Angel Oak Capital Advisors priced a registered public offering of 4.05 million common shares of the Angel Oak Dynamic Financial Strategies Income Term Trust, a closed-end fund that invests primarily in community bank debt assets and nonbank financials. The fund is listed at a public offering price of $20 per share. In addition, the fund granted the underwriters a 45-day option to purchase an additional 606,485 common shares to cover any overallotments. The offering is subject to customary closing conditions and is expected to close June 30.
The fund will have a broad mandate, allowing the Angel Oak team to invest across the financial spectrum. Alongside community bank subordinated-debt investments, the fund may also invest in nonbank financials, such as brokerage and advisory firms, asset managers, real estate investment trusts and business development companies. At least 80% of the fund’s portfolio will be publicly rated investment grade or, if unrated, scored as investment grade by Angel Oak’s proprietary BankSURF credit-quality assessment model.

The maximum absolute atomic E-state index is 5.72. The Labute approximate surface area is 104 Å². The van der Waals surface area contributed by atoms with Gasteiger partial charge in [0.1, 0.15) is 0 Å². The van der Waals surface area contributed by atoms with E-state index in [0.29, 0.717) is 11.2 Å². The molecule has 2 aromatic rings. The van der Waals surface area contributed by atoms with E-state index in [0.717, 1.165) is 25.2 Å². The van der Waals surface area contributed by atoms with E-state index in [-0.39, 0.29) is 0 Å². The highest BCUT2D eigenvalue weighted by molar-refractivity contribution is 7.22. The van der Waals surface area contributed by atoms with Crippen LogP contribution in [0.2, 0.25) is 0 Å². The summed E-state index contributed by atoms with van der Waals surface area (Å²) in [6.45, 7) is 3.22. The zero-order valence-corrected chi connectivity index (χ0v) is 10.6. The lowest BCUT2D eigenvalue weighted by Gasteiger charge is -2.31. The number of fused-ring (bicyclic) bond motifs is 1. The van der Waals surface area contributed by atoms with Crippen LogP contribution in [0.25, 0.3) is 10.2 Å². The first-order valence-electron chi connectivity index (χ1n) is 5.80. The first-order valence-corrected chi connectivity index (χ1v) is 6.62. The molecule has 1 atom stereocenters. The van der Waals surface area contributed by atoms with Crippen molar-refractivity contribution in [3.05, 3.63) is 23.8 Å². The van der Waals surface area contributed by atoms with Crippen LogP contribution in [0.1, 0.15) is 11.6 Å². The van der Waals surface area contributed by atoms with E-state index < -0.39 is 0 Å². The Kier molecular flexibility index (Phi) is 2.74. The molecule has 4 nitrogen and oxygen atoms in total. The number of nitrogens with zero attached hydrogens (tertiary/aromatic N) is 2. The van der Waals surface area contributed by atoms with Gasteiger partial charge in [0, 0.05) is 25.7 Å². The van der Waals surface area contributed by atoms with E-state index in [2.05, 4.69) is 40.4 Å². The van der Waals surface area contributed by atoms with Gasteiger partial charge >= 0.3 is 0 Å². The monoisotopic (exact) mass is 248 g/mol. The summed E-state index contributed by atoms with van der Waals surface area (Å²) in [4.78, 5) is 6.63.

“The focus on investment-grade assets with a range of investment opportunities makes this a potentially compelling strategy for investors in today’s environment,” Cheryl Pate, CFA, portfolio manager at Angel Oak, said. “We view now as a great time to enter the community bank sector and other nonbank financials, particularly insurance companies, due to attractive underlying fundamentals. Investors tend to be underallocated to banks and insurance broadly, and we believe this strategy is an attractive way to gain financial exposure and access nonbank financial tactical opportunities.”
The fund has a limited 15-year term and will terminate on June 30, 2035, although the fund’s termination date may be extended for up to 18 months at the discretion of the board of trustees of the fund.
Angel Oak Capital Advisors is an investment management firm specializing in alternative credit. In roughly six years, the company has participated in more than 200 new-issue deals encompassing more than $2 billion in subordinated and community bank debt.